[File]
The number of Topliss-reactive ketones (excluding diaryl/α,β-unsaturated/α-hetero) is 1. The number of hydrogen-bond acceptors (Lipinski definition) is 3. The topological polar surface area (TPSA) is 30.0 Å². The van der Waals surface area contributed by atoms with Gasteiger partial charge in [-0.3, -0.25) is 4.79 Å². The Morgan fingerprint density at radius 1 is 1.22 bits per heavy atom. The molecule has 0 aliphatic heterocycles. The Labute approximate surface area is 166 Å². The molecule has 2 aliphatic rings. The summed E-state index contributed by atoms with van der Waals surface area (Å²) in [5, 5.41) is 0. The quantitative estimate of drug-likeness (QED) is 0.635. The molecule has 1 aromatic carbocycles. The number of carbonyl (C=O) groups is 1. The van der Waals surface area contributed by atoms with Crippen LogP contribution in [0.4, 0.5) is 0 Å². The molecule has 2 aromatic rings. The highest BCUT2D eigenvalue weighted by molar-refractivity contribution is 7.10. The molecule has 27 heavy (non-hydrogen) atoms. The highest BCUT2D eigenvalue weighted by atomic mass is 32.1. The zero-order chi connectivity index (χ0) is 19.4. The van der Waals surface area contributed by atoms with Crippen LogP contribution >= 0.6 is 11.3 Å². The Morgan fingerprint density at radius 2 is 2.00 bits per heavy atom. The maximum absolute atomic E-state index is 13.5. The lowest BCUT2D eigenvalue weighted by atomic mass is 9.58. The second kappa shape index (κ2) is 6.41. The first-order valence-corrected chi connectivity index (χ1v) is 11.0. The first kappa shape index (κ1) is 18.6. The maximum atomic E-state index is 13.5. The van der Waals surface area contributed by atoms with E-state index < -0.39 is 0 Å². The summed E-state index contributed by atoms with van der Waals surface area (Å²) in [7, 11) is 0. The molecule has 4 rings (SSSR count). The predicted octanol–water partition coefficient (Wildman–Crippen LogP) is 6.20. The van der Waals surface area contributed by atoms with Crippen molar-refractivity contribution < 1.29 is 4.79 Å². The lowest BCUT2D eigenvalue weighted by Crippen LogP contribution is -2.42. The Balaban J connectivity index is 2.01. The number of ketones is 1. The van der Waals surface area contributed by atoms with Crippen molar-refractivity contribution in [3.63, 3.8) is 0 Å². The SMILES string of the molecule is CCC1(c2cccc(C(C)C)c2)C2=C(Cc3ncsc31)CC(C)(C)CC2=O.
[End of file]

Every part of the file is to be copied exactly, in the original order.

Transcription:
The number of Topliss-reactive ketones (excluding diaryl/α,β-unsaturated/α-hetero) is 1. The number of hydrogen-bond acceptors (Lipinski definition) is 3. The topological polar surface area (TPSA) is 30.0 Å². The van der Waals surface area contributed by atoms with Gasteiger partial charge in [-0.3, -0.25) is 4.79 Å². The Morgan fingerprint density at radius 1 is 1.22 bits per heavy atom. The molecule has 0 aliphatic heterocycles. The Labute approximate surface area is 166 Å². The molecule has 2 aliphatic rings. The summed E-state index contributed by atoms with van der Waals surface area (Å²) in [5, 5.41) is 0. The quantitative estimate of drug-likeness (QED) is 0.635. The molecule has 1 aromatic carbocycles. The number of carbonyl (C=O) groups is 1. The van der Waals surface area contributed by atoms with Crippen LogP contribution in [0.4, 0.5) is 0 Å². The molecule has 2 aromatic rings. The highest BCUT2D eigenvalue weighted by molar-refractivity contribution is 7.10. The molecule has 27 heavy (non-hydrogen) atoms. The highest BCUT2D eigenvalue weighted by atomic mass is 32.1. The zero-order chi connectivity index (χ0) is 19.4. The van der Waals surface area contributed by atoms with Crippen LogP contribution >= 0.6 is 11.3 Å². The Morgan fingerprint density at radius 2 is 2.00 bits per heavy atom. The maximum absolute atomic E-state index is 13.5. The lowest BCUT2D eigenvalue weighted by atomic mass is 9.58. The second kappa shape index (κ2) is 6.41. The first-order valence-corrected chi connectivity index (χ1v) is 11.0. The first kappa shape index (κ1) is 18.6. The maximum atomic E-state index is 13.5. The van der Waals surface area contributed by atoms with E-state index < -0.39 is 0 Å². The summed E-state index contributed by atoms with van der Waals surface area (Å²) in [7, 11) is 0. The molecule has 4 rings (SSSR count). The predicted octanol–water partition coefficient (Wildman–Crippen LogP) is 6.20. The van der Waals surface area contributed by atoms with Crippen molar-refractivity contribution < 1.29 is 4.79 Å². The lowest BCUT2D eigenvalue weighted by Crippen LogP contribution is -2.42. The Balaban J connectivity index is 2.01. The number of ketones is 1. The van der Waals surface area contributed by atoms with Crippen molar-refractivity contribution in [3.63, 3.8) is 0 Å². The SMILES string of the molecule is CCC1(c2cccc(C(C)C)c2)C2=C(Cc3ncsc31)CC(C)(C)CC2=O.